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A structural approach to mechanosensation

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  • Date: - -
  • Venue: Collegio A Volta, Pavia
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On the 14th of November 2018 Marco Lolicato, of the University of California San Francisco UK will give a seminar entitled A structural approach to mechanosensation at 2.00 pm in the College lecture theatre.  In his talk M Lolicato will discuss the experimental approaches available for tackling the structure of mechanosensitive channels, molecular sensors that enable cells to respond to the physical environment in which they live. This is a new area of research in biology and medicine that will extend considerably our understanding of the behaviour of differentiated of complex organinsms.  All College students are invited to attend, especially those reading Medicine, Biology, Biotechnology and Pharmaceutical Sciences. The poster of the lecture can be downloaded here.

Feeling the mechanical force is at the origin of the sensory perception. Mechanosensitive ion channels are the molecular machines able to ‘sense’ membrane tension via conformational changes adopted to follow bilayer deformations. We have investigated the polymodal thermo- and mechanosensitive two-pore domain potassium (K2P) channel of the TREK subfamily with a biophysical approach to unravel channel function. These channels generate ‘leak’ currents that regulate neuronal excitability, respond to lipids, temperature and mechanical stretch, and influence pain, temperature perception and anaesthetic responses. These dimeric voltage-gated ion channel (VGIC) superfamily members have a unique topology comprising two pore-forming regions per subunit. In contrast to other potassium channels, K2P channels use a selectivity filter ‘C-type’ gate as the principal gating site. We have studied the molecular basis of selectivity and gating in the mechanosensitive members of the K2P family, TREK-1 and TRAAK, unravelling the mechanism of channel activation by gain-of-function mutants or small molecule binding. Our data suggest that the activation of these channels depends on concerted conformational changes both at the level of the selectivity filter and in the transmembrane region. However, understanding the structural basis of ion channel mechanosensation has been limited by the absence of a valid system to recreate membrane deformations in a structural biology setting. In order to study this mechanism I propose to combine the generation of conformation-selective artificial bilayers with single particle cryo-electron microscopy (cryo-EM) to image mechanosensitive ion channels. In fact, the lipid composition of an artificial bilayer can be modified to prompt conformational changes in ion channels, trapping the protein in ‘open’ or ‘closed’ states.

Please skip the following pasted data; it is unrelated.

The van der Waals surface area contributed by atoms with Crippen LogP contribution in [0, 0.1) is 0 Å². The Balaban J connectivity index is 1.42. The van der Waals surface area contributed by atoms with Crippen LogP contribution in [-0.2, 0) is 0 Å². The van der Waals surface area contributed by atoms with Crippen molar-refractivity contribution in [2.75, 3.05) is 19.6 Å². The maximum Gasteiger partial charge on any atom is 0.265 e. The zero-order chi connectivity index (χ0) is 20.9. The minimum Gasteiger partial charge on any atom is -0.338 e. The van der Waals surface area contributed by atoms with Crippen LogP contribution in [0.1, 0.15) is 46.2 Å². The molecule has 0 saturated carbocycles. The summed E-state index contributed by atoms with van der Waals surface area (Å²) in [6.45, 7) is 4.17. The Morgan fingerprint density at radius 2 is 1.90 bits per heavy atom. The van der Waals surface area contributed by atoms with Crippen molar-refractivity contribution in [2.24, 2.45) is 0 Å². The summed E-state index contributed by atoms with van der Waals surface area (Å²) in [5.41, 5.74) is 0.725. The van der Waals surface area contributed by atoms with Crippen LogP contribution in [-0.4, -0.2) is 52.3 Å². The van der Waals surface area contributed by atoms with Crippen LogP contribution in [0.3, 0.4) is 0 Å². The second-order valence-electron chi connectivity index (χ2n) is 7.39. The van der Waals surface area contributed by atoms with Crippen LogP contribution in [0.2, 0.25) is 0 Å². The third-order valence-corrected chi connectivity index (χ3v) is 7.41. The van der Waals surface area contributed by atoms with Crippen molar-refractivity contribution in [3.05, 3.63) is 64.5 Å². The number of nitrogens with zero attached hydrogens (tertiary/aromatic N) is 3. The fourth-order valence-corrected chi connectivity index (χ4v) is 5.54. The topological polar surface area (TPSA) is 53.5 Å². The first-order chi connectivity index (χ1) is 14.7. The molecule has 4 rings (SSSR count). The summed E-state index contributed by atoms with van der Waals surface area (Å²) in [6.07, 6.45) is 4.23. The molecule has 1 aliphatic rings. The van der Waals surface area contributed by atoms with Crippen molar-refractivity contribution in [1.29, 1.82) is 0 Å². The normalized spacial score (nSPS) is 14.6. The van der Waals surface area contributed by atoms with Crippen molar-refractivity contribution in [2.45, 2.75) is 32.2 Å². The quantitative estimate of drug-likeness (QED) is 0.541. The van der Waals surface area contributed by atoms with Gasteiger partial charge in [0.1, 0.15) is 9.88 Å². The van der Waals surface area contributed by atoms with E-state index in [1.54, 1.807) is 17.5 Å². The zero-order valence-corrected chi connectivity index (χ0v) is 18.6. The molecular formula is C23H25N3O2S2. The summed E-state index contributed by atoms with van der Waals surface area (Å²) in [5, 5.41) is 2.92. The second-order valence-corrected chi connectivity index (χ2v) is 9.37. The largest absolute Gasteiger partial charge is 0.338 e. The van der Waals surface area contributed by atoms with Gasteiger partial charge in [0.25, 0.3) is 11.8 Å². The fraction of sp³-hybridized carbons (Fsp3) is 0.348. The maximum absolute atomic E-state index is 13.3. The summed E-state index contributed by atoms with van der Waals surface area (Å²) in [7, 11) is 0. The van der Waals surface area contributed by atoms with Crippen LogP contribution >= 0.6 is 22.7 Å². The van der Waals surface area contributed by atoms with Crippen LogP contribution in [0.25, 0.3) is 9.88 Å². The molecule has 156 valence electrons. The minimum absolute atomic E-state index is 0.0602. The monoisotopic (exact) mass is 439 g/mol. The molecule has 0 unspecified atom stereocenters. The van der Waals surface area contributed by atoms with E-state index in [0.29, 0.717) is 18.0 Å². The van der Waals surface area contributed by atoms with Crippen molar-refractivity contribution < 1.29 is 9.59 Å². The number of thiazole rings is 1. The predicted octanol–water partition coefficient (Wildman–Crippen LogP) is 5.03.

[1]. Lolicato, M. et al. Tetramerization Dynamics of C-terminal Domain Underlies Isoform-specific cAMP Gating in Hyperpolarization-activated Cyclic Nucleotide-gated Channels. J. Biol. Chem. 286, 44811–44820 (2011).
[2]. Lolicato, M., Riegelhaupt, P. M., Arrigoni, C., Clark, K. A. & Minor, D. L. Transmembrane Helix Straightening and Buckling Underlies Activation of Mechanosensitive and Thermosensitive K2P Channels. Neuron 84, 1198–1212 (2014).
[3]. Lolicato, M. et al. K2P2.1 (TREK-1)-activator complexes reveal a cryptic selectivity filter binding site. Nature 593, 2587–368 (2017).
[4]. Dang, S. et al. Cryo-EM structures of the TMEM16A calcium-activated chloride channel. Nature 552, 426–429 (2017).

Marco Lolicato obtained his PhD from the University of Milano in 2012, under the supervision of Prof. Anna Moroni and Prof. Martino Bolognesi, with a project aimed at uncover the mechanism for the different behavior of three hyperpolarization- activated, cyclic nucleotide gated channels1. Later in 2013, he has been appointed as post-doc at the University of California San Francisco in the United States in the laboratory of Prof. Daniel Minor. During his post-doc he has studied the molecular basis of selectivity and gating in ion channels by X-ray crystallography2,3, Cryo-electron microscopy4 and functional studies. Since 2017 he is an Associate Specialist at UCSF and he continues to investigate the structure and function of mechanosensitive ion channels.

A cell response to a change in the physical environment.

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